Magazines and Print
Sunday Mirror Magazine
September 1954
  It's beginning to seem to a very pretty young lady with the exotic name of Eydie Gorme that something always happens when there'sa young man near her. Not just the customary things that happen when a young man is near a pretty girl. These are occurrences which cause the young man to stop talking to her. Sometimes they don't talk to Eydie for a short time, and sometimes they don't talk to her for a long time, but always, they seem to stop talking.

   Take the time, not long ago, when she was visiting the parents of a certain young man. "We were leaving," she said, "and we were getting into his car. Now, he has a car I am crazy about. It's a Thunderbird. I love it. I love to drive it. So I asked him to let me drive. First he said no, then he said yes. So I got behind the wheel and I started to back it out of the driveway. And then something happened, and there was a loud crash and we went through a very large section of his parents' beautiful white picket fence. I was horrified. But he said, 'Oh, it's nothing.' But then he didn't say anything. He didn't say anything for a long, long time."
No Back Talk for Eydie
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by Hyman Goldberg
  Eydie Gorme is, as everyone who stays up late at night knows, the highly talented young singer on the Steve Allen "Tonight" show on NBC-TV. Her name is pronounced as though it were E.D. Gawr-may, her parents are Turkish, and she was born in the Bronx, where, for some reason or other, she learned Spanish, not Turkish from her parents. She started to sing at the age of three. She was in a department store with her mother and she wandered off and joined a line of other kids while her mother wasn't looking. The line was for kids who were performing on a radio kiddie show. When she got to the head of the line, Eydie sang on the radio to her mother's amazement.   When she grew up - but not much, she being only 5 feet 3 now - she sang at William Howard Taft High School where she was voted the prettiest and peppiest cheer leader. Later she sang with Tex Beneke's band, made a lot of records, and then got her big opportunity which raised her into the real big dough at the Copacabana in New York where she made a huge success as the headliner.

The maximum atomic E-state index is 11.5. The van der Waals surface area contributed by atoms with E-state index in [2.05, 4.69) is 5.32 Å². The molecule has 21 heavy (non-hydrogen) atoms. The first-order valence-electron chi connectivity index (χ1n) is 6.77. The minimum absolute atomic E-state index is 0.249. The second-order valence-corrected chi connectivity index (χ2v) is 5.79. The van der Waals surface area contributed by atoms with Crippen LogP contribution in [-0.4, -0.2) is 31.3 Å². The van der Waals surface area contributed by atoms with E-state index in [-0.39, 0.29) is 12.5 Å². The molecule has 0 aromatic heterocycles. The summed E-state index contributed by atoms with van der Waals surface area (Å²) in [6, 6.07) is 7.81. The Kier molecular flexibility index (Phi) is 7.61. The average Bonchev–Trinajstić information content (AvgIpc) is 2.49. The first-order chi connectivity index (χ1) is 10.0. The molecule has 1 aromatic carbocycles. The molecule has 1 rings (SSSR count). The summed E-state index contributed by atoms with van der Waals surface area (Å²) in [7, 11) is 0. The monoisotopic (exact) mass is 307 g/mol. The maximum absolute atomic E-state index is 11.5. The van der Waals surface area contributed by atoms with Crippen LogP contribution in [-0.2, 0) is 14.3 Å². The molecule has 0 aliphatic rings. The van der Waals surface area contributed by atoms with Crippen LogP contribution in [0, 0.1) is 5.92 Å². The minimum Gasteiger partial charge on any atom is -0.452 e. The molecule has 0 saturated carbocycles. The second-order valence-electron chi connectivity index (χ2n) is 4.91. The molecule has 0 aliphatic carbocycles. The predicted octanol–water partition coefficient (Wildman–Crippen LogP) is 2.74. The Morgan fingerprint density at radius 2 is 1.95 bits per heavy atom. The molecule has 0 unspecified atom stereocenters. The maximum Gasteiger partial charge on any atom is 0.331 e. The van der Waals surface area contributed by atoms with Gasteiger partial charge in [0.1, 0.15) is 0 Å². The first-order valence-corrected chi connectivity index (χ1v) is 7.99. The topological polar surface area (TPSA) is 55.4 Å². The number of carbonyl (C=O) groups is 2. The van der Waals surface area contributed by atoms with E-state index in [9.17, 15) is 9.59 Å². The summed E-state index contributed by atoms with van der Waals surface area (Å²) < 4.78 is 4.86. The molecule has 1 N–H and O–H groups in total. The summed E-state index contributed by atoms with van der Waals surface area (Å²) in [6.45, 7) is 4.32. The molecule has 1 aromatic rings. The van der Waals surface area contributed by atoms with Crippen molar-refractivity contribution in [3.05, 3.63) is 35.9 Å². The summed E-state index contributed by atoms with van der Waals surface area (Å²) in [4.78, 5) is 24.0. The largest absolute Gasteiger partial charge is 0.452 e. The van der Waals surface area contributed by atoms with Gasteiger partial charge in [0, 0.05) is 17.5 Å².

"The thing that happened that made me tear down the picket fence with my friend's Thunderbird," said Eydie, "was that as soon as I started the motor, I switched on the radio and a disc jockey said, 'And now we will play Eydie Gorme's latest recording,' and it was such a shock and a surprise that I just got carried away and stepped on the gas and bang went through the fence."

   The young man who has stopped talking to Eydie more often and longer than any other young man, probably, is Steve Lawrence, her friend and colleauge on the Steve Allen show. "The first time," said Eydie, "was when we were doing the show in Florida the first time. We were 'way, 'way up on a high diving board over a swimming pool, singing a song. We were supposed to jump in after we finished singing. But Steve looked down and he muttered, 'I'm not jumping, it's too high.' So when the time came, I pushed him and jumped. He didn't talk to me for a week.
"Next year we were in Florida, it was a real cold. We were in a rowboat and when we finished singing our song, we were supposed to tip over the boat. But Steve said, 'I'm not going in the water, it's too cold.' But the director was making frantic motions, so I tipped the boat. One of the oars hit poor Steve on the head, and he got a terrible cut over his eye. This time, he didn't talk to me for five weeks."

   Pretty Eydie Gorme sighed. "Anybody can see," she said, "that it's not my fault these things happen, but they stop talking to me anyway."